Information Literacy

In the age of social media, it is important to learn how to filter out information that is relevant and factual. As stated in the 1989 Presidential Committee on Information Literacy, “To be information literate, a person must be able to recognize when information is needed and have the ability to locate, evaluate, and use effectively the needed information.” The following resources are intended to support the goal of using information thoughtfully and effectively.

Copyright: Vanessa Garofalo, MLIS

Framework for Information Literacy for Higher Education

  • Authority Is Constructed and Contextual
  • Information Creation as a Process
  • Information Has Value
  • Research as Inquiry
  • Scholarship as Conversation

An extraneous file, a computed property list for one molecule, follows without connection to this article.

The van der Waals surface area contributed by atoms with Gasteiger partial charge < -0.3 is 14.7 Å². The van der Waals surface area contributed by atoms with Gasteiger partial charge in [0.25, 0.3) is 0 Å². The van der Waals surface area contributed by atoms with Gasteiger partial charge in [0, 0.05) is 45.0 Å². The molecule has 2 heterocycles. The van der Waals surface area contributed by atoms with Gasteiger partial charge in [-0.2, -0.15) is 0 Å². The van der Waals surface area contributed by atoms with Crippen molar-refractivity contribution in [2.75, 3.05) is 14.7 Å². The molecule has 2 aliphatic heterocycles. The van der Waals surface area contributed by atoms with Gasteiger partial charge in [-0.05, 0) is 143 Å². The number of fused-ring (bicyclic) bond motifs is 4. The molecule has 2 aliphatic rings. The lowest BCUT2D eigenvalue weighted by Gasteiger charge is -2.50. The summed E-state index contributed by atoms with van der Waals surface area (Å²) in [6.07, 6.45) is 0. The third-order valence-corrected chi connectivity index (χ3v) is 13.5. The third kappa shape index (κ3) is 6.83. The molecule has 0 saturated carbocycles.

• Searching as Strategic Exploration

*Please note that you must double check the citations produced by these generators as there can be errors*

  • “Framework for Information Literacy for Higher Education”, American Library Association, February 9, 2015. (Accessed December 8, 2020)
    Document ID: b910a6c4-6c8a-0d44-7dbc-a5dcbd509e3f
  • “Information Literacy Glossary”, American Library Association, September 1, 2006. (Accessed November 20, 2020)
    Document ID: 78734a76-2dcf-f244-f5e4-ead8187d35fe
  • “Presidential Committee on Information Literacy: Final Report”, American Library Association, July 24, 2006. (Accessed November 20, 2020)
    Document ID: 106e5565-9ab9-ad94-8d9f-64962ebcde46

Book Resources